Malvern station, priory and other buildings
This article describes a tour by the Institute of Historic Building Conservation (IHBC) in 2016.
Great Malvern was not a place of much significance until the mid-18th century, when the medicinal qualities of its waters were first widely appreciated (although they had been noted long before by the Benedictines who occupied the priory). And it was not until a century later, with the arrival of Dr Wilson’s hydropathic treatment, in 1845, followed a few years later by the Worcester and Hereford Railway, that the place attained its heyday. Fittingly the tour arrived by train.
To sum up in advance, it was a day of architectural oddities, not least because Malvern’s leading architect of the late 19th century, EW Elmslie, was a man of eclectic style and vision. The station is his, with its ornate ironwork and The Worm, a long passage, now derelict, enclosed with a barrel-vault of corrugated iron, for transporting luggage unseen to the adjacent hotel. The hotel (1860), also by Elmslie, is a gothic edifice with 100 bedrooms now finding beneficial use as a school. Elmslie’s own house, recently restored for family use, is also interesting, with its attached music room and Elgarian associations.
The whole area of the hillside between the station and the former priory, in what is now the town centre, is awash with interesting villas. They generally follow the evolving architectural fashions of the 19th and early 20th centuries, but often with a mixing of styles and with whimsical flourishes, especially in chimneys and bargeboards. It is to be supposed that the architects of these country residences for the well-to-do were encouraged by their clients to let their hair down, or include features that they might have baulked at had the buildings been nearer London and within its critical ambit. But the original ‘planning’ rules for the area, in which no two villas were to be the same or to face each other, has resulted in a very pleasing and mature suburb that has absorbed a great deal of later infill without any real loss of character.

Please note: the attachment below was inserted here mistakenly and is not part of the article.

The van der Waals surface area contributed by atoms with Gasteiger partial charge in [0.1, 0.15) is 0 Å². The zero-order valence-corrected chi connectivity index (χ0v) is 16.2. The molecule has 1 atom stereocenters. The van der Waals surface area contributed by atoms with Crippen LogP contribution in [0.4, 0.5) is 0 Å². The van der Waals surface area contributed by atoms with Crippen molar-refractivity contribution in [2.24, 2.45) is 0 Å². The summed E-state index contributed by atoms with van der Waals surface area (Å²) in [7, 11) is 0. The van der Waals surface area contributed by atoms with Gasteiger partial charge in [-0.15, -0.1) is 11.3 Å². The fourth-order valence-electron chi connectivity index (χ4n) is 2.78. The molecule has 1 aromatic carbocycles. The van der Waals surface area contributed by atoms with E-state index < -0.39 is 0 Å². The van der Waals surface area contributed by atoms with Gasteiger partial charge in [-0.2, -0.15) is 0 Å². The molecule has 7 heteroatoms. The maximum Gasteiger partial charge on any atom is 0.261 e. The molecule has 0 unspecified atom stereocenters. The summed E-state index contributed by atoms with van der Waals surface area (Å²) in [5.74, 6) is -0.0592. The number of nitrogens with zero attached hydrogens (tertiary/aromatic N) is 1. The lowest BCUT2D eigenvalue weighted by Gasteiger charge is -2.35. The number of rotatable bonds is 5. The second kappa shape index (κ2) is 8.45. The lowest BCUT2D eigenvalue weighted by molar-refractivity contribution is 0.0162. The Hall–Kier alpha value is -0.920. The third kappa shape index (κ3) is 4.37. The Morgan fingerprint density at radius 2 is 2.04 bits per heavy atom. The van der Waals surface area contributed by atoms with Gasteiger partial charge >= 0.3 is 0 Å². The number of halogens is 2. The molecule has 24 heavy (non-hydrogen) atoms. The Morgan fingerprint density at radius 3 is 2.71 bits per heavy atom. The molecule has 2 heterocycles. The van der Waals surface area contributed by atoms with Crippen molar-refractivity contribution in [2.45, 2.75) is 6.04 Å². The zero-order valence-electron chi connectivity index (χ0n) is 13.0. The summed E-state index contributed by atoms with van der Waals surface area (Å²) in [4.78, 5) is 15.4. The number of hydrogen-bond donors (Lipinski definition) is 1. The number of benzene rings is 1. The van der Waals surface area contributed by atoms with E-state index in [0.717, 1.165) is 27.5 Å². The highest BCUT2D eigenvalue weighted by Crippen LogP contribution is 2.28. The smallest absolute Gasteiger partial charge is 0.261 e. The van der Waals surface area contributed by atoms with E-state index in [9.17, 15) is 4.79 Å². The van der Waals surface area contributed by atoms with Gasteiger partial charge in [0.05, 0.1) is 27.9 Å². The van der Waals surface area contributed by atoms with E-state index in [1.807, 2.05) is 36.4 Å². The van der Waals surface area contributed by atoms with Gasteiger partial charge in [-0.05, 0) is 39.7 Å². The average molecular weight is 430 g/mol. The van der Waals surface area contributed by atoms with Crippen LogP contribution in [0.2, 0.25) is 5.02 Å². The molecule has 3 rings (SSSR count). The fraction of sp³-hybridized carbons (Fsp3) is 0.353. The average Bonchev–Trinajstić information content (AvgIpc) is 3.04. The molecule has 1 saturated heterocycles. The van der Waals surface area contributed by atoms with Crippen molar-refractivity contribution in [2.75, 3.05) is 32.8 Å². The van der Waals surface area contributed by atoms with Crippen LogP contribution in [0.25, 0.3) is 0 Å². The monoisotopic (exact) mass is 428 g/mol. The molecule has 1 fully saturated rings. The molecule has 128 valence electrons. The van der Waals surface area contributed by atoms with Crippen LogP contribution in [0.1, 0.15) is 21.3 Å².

Further up the hill, nearer the town centre, the notable buildings tend to be from earlier in the 19th century, from a period when Malvern was still promoting its qualities against other spa towns and needed an architectural splendour to match. Hence, for example, the grand, classical Park View hydropathic establishment of 1845, now apartments.
Of the former priory, just two buildings remain. One is the former 15th- century gatehouse, which has survived into the 20th century through a long history of reuse and restorations. Fittingly now housing the town’s museum, it has recently emerged from its latest round of restoration. The other survival is the large and magnificent Priory Church. This is, unusually for a monastic church, almost entirely perpendicular (1420-60). To quote Pevsner, ‘only the most inquisitive student will discover anything earlier’. The church was saved at the Reformation by being bought for £20 by the town.
We set about being ‘inquisitive students’ in the garden of the adjacent hotel on the south side, where the cloister once stood, but the all-too-obvious jumbled mass of elements from earlier periods made good in various restorations defeated our casual analysis. The stones of the rest of the priory, one presumes, are now embodied in the many post-Reformation buildings in the town centre.
Our thanks to Louisa Davidson, Jacob Rock and Brian Iles for this extremely interesting tour. James Caird.
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